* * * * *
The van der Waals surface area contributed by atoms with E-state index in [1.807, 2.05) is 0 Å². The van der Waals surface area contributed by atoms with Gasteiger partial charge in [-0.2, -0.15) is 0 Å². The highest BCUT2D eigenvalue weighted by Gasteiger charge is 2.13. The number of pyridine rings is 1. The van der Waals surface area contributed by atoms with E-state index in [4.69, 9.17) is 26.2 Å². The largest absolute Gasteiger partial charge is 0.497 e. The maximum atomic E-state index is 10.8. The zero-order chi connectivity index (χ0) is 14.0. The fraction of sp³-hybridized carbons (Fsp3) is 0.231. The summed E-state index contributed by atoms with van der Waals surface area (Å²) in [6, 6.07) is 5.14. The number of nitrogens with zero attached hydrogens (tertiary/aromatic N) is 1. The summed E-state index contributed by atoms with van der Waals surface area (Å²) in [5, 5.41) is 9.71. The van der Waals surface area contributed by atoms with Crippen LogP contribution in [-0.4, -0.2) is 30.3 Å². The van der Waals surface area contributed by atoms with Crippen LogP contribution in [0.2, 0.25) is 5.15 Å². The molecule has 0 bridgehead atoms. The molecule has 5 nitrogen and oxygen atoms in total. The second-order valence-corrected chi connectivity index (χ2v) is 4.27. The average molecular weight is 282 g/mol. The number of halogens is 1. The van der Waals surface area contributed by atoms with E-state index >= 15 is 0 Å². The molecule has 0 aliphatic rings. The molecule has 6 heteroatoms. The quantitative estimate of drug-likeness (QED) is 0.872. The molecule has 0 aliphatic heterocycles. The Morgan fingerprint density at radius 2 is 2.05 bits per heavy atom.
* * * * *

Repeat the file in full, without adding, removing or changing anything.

The van der Waals surface area contributed by atoms with E-state index in [1.807, 2.05) is 0 Å². The van der Waals surface area contributed by atoms with Gasteiger partial charge in [-0.2, -0.15) is 0 Å². The highest BCUT2D eigenvalue weighted by Gasteiger charge is 2.13. The number of pyridine rings is 1. The van der Waals surface area contributed by atoms with E-state index in [4.69, 9.17) is 26.2 Å². The largest absolute Gasteiger partial charge is 0.497 e. The maximum atomic E-state index is 10.8. The zero-order chi connectivity index (χ0) is 14.0. The fraction of sp³-hybridized carbons (Fsp3) is 0.231. The summed E-state index contributed by atoms with van der Waals surface area (Å²) in [6, 6.07) is 5.14. The number of nitrogens with zero attached hydrogens (tertiary/aromatic N) is 1. The summed E-state index contributed by atoms with van der Waals surface area (Å²) in [5, 5.41) is 9.71. The van der Waals surface area contributed by atoms with Crippen LogP contribution in [-0.4, -0.2) is 30.3 Å². The van der Waals surface area contributed by atoms with Crippen LogP contribution in [0.2, 0.25) is 5.15 Å². The molecule has 0 bridgehead atoms. The molecule has 5 nitrogen and oxygen atoms in total. The second-order valence-corrected chi connectivity index (χ2v) is 4.27. The average molecular weight is 282 g/mol. The number of halogens is 1. The van der Waals surface area contributed by atoms with E-state index >= 15 is 0 Å². The molecule has 0 aliphatic rings. The molecule has 6 heteroatoms. The quantitative estimate of drug-likeness (QED) is 0.872. The molecule has 0 aliphatic heterocycles. The Morgan fingerprint density at radius 2 is 2.05 bits per heavy atom.